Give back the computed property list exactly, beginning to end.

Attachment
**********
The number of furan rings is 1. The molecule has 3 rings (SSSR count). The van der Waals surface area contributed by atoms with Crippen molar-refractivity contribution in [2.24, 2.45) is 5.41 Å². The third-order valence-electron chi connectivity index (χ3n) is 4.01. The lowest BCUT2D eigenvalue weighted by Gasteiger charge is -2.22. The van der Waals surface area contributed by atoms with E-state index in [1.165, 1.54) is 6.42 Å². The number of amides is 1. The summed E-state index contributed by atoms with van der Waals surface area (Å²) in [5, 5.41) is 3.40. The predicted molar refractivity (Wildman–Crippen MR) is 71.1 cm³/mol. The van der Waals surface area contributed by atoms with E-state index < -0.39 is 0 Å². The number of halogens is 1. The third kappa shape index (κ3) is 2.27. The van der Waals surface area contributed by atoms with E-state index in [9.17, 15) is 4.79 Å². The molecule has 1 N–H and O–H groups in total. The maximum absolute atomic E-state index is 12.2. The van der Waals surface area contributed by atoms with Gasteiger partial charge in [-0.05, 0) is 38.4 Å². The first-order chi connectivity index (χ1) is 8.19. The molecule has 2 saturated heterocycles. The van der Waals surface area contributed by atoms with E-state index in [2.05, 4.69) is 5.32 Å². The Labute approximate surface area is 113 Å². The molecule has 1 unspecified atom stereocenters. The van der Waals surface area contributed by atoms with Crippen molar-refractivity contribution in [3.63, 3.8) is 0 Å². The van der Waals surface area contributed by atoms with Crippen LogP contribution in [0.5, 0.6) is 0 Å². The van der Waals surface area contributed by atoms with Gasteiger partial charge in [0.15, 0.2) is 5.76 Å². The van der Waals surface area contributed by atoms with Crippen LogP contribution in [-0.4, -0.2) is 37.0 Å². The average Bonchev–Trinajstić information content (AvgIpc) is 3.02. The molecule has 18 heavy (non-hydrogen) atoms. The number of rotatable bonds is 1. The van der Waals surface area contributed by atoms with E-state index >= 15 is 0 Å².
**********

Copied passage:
The number of furan rings is 1. The molecule has 3 rings (SSSR count). The van der Waals surface area contributed by atoms with Crippen molar-refractivity contribution in [2.24, 2.45) is 5.41 Å². The third-order valence-electron chi connectivity index (χ3n) is 4.01. The lowest BCUT2D eigenvalue weighted by Gasteiger charge is -2.22. The van der Waals surface area contributed by atoms with E-state index in [1.165, 1.54) is 6.42 Å². The number of amides is 1. The summed E-state index contributed by atoms with van der Waals surface area (Å²) in [5, 5.41) is 3.40. The predicted molar refractivity (Wildman–Crippen MR) is 71.1 cm³/mol. The van der Waals surface area contributed by atoms with E-state index < -0.39 is 0 Å². The number of halogens is 1. The third kappa shape index (κ3) is 2.27. The van der Waals surface area contributed by atoms with E-state index in [9.17, 15) is 4.79 Å². The molecule has 1 N–H and O–H groups in total. The maximum absolute atomic E-state index is 12.2. The van der Waals surface area contributed by atoms with Gasteiger partial charge in [-0.05, 0) is 38.4 Å². The first-order chi connectivity index (χ1) is 8.19. The molecule has 2 saturated heterocycles. The van der Waals surface area contributed by atoms with E-state index in [2.05, 4.69) is 5.32 Å². The Labute approximate surface area is 113 Å². The molecule has 1 unspecified atom stereocenters. The van der Waals surface area contributed by atoms with Crippen molar-refractivity contribution in [3.63, 3.8) is 0 Å². The van der Waals surface area contributed by atoms with Crippen LogP contribution in [0.5, 0.6) is 0 Å². The van der Waals surface area contributed by atoms with Gasteiger partial charge in [0.15, 0.2) is 5.76 Å². The van der Waals surface area contributed by atoms with Crippen LogP contribution in [-0.4, -0.2) is 37.0 Å². The average Bonchev–Trinajstić information content (AvgIpc) is 3.02. The molecule has 18 heavy (non-hydrogen) atoms. The number of rotatable bonds is 1. The van der Waals surface area contributed by atoms with E-state index >= 15 is 0 Å².